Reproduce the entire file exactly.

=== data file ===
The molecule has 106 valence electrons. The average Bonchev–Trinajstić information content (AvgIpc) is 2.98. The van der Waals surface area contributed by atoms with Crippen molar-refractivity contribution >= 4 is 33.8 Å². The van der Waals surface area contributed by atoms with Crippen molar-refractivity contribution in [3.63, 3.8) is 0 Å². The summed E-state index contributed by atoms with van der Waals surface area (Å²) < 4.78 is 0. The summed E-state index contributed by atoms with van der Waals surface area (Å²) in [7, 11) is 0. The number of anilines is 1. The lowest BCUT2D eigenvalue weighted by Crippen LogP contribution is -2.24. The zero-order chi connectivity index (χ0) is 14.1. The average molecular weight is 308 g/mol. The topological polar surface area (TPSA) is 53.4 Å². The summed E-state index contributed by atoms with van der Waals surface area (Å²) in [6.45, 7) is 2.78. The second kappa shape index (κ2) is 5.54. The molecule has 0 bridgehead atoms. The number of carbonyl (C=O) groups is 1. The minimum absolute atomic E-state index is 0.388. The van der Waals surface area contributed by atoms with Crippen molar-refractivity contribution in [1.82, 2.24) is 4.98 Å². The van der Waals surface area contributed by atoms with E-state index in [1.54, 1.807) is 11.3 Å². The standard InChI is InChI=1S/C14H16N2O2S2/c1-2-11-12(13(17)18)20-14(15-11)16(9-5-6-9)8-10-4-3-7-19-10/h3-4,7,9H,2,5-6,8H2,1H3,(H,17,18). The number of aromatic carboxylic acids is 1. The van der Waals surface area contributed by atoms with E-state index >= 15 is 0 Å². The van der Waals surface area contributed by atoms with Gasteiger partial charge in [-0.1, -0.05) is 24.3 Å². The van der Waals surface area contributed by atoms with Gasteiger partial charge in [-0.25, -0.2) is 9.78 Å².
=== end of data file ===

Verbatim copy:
The molecule has 106 valence electrons. The average Bonchev–Trinajstić information content (AvgIpc) is 2.98. The van der Waals surface area contributed by atoms with Crippen molar-refractivity contribution >= 4 is 33.8 Å². The van der Waals surface area contributed by atoms with Crippen molar-refractivity contribution in [3.63, 3.8) is 0 Å². The summed E-state index contributed by atoms with van der Waals surface area (Å²) < 4.78 is 0. The summed E-state index contributed by atoms with van der Waals surface area (Å²) in [7, 11) is 0. The number of anilines is 1. The lowest BCUT2D eigenvalue weighted by Crippen LogP contribution is -2.24. The zero-order chi connectivity index (χ0) is 14.1. The average molecular weight is 308 g/mol. The topological polar surface area (TPSA) is 53.4 Å². The summed E-state index contributed by atoms with van der Waals surface area (Å²) in [6.45, 7) is 2.78. The second kappa shape index (κ2) is 5.54. The molecule has 0 bridgehead atoms. The number of carbonyl (C=O) groups is 1. The minimum absolute atomic E-state index is 0.388. The van der Waals surface area contributed by atoms with Crippen molar-refractivity contribution in [1.82, 2.24) is 4.98 Å². The van der Waals surface area contributed by atoms with E-state index in [1.54, 1.807) is 11.3 Å². The standard InChI is InChI=1S/C14H16N2O2S2/c1-2-11-12(13(17)18)20-14(15-11)16(9-5-6-9)8-10-4-3-7-19-10/h3-4,7,9H,2,5-6,8H2,1H3,(H,17,18). The number of aromatic carboxylic acids is 1. The van der Waals surface area contributed by atoms with E-state index >= 15 is 0 Å². The van der Waals surface area contributed by atoms with Gasteiger partial charge in [-0.1, -0.05) is 24.3 Å². The van der Waals surface area contributed by atoms with Gasteiger partial charge in [-0.25, -0.2) is 9.78 Å².